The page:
Eastern Diamondback Rattlesnake

Crotalus adamanteus

Summary 7

Crotalus adamanteus is a venomous pit viper found in the southeastern United States. It is the heaviest (though not longest) venomous snake in the Americas and the largest rattlesnake. It featured prominently in the American Revolution, specifically as the symbol of what many consider to be the first flag of the United States of America, the Gadsden flag. No subspecies is currently recognized.

Distribution 8

Global Range: (200,000-2,500,000 square km (about 80,000-1,000,000 square miles)) The range encompasses the Coastal Plain of the southeastern United States from North Carolina to south Florida, and west to Mississippi and the Florida parishes of Louisiana, at elevations extending from near sea level to around 500 meters (Mount 1975, Dundee and Rossman 1989, Palmer and Braswell 1995, Ernst and Ernst 2003, Campbell and Lamar 2004). The major stronghold today is the northern Florida peninsula, eastern and southern Florida panhandle, and southwestern Georgia (Timmerman and Martin 2003).

North Carolina: restricted to the Lower Coastal Plain south of the Neuse River; formerly occurred in the middle Coastal Plain but apparently never in the North Carolina Fall Line sandhills; not known on North Carolina barrier islands. South Carolina: patchily distributed in the lower and middle Coastal Plain; common in the coastal marsh-sea island area, occurring on Edisto and three smaller barrier islands. Georgia: restricted to the Coastal Plain, occurring on the Fall Line sandhills below Columbus (Fort Benning) and thriving on Georgia's sea islands. Florida: throughout the state, including many of the Florida Keys and most of Florida's east and west coast barrier islands. Alabama: does not range to the Fall Line but occurs in the lower Coastal Plain where longleaf pine and wiregrass dominated the uplands originally; has been recorded from Dauphin Island. Mississippi: occurs today principally in the counties of the southeastern portion of the state, east and northeast of the eastern tip of Louisiana; historically may have ranged to the limits of the longleaf pine forest, but today the range has contracted and is confined mainly to the longleaf pine hills and pine flats regions; there are no records from Mississippi barrier islands. Louisiana: nearly extirpated; was confined to the easternmost three of the seven Florida parishes, and never was reported from Louisiana barrier islands (Means, unpublished manuscript).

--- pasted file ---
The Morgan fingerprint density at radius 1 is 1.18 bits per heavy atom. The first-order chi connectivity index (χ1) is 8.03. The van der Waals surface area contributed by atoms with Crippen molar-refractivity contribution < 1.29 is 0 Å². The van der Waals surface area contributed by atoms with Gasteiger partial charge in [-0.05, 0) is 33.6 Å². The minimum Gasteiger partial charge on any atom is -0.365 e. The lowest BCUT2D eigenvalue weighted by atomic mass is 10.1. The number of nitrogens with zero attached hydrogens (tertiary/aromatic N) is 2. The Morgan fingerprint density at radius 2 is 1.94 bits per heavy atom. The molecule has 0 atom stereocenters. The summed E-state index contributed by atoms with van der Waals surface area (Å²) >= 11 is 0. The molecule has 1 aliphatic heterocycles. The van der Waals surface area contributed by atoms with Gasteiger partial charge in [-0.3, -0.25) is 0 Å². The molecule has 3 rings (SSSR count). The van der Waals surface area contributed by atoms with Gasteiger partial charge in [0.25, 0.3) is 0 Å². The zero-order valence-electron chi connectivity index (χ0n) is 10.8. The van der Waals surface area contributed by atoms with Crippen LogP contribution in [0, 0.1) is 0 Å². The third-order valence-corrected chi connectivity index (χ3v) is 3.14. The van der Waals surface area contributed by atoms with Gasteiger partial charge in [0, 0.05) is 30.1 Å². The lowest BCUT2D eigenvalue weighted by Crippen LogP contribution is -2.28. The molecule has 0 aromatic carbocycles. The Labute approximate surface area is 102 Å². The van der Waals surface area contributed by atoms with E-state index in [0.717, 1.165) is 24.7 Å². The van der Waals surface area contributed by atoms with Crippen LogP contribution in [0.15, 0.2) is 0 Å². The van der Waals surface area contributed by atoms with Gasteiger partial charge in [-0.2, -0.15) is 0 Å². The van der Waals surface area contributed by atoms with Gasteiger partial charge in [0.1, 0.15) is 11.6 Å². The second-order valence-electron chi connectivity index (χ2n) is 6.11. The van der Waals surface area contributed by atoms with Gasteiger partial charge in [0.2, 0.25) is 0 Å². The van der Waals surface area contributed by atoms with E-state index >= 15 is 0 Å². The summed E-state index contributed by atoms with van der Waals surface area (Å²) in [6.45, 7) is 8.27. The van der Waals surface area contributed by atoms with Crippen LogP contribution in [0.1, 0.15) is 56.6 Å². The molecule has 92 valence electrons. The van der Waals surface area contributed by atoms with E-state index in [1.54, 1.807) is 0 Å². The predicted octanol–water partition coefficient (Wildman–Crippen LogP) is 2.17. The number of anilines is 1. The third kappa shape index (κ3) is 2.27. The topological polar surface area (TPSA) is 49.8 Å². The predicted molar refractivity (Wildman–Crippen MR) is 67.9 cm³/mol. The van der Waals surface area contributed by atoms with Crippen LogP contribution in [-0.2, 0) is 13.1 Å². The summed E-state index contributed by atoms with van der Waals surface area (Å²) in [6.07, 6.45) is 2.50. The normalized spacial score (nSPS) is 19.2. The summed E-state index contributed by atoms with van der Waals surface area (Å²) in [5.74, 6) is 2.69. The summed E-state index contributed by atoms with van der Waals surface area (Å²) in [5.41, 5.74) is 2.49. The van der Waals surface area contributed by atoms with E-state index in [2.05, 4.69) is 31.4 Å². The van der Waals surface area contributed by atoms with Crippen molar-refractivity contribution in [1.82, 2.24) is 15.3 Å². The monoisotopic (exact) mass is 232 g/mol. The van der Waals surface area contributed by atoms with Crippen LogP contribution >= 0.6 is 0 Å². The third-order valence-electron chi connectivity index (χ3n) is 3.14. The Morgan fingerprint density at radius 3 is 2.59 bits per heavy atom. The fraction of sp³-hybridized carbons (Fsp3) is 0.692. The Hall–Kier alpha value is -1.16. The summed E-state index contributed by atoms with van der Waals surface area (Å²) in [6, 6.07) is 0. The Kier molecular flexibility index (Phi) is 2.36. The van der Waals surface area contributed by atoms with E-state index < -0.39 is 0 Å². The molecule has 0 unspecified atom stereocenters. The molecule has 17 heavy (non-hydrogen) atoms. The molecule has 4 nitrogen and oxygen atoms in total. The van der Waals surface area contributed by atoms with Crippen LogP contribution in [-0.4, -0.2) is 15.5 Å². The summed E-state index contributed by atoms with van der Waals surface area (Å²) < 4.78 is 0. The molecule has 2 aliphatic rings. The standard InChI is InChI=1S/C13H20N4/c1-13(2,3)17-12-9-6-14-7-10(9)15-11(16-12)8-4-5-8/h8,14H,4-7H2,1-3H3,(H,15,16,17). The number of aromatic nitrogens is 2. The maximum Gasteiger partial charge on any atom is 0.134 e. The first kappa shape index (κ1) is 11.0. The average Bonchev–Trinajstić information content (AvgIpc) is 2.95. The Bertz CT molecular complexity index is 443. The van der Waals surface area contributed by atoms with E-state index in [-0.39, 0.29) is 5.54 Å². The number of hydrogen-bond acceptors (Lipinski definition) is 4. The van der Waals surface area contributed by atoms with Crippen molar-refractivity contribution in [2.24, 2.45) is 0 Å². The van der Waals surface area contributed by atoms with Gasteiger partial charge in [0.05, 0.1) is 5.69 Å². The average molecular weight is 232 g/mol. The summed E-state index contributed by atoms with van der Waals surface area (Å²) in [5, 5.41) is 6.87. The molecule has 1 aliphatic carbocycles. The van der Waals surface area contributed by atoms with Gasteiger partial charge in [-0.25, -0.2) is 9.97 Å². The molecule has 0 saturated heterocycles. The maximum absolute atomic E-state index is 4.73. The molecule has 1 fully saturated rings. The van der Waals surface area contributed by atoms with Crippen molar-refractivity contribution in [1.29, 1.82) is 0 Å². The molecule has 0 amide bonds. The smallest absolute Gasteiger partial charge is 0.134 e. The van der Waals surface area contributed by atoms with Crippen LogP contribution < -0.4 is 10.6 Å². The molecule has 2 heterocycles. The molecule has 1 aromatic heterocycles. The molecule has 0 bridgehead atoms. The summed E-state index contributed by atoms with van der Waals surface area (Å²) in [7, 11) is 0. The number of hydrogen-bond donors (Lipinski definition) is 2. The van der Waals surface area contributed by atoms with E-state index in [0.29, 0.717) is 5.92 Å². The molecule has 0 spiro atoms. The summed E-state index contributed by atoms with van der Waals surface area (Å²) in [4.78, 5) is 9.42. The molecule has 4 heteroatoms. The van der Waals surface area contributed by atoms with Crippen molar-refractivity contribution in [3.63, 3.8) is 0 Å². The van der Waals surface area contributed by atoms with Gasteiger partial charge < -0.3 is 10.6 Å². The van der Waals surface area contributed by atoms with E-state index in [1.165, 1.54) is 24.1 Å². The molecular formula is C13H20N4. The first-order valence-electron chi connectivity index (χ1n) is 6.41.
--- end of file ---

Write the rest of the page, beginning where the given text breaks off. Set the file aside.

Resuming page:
Sources and Credits

  1. (c) Zack, some rights reserved (CC BY-NC-SA), http://www.flickr.com/photos/87418376@N00/141054848
  2. (c) 2011 Todd Pierson, some rights reserved (CC BY-NC), http://calphotos.berkeley.edu/cgi/img_query?seq_num=390241&one=T
  3. anonymous, no known copyright restrictions (public domain), https://phil.cdc.gov/PHIL_Images/8131/8131_lores.jpg
  4. US Gov., no known copyright restrictions (public domain), https://upload.wikimedia.org/wikipedia/commons/thumb/0/0e/Crotalus_adamanteus.jpg/460px-Crotalus_adamanteus.jpg
  5. anonymous, no known copyright restrictions (public domain), https://upload.wikimedia.org/wikipedia/commons/thumb/6/66/Crotalus_adamanteus_cdc.jpg/460px-Crotalus_adamanteus_cdc.jpg
  6. TimVickers, no known copyright restrictions (public domain), https://upload.wikimedia.org/wikipedia/commons/thumb/6/63/Crotalus_adamanteus_%283%29.jpg/460px-Crotalus_adamanteus_%283%29.jpg
  7. (c) Wikipedia, some rights reserved (CC BY-SA), http://en.wikipedia.org/wiki/Crotalus_adamanteus
  8. (c) NatureServe, some rights reserved (CC BY-NC), http://eol.org/data_objects/28889081

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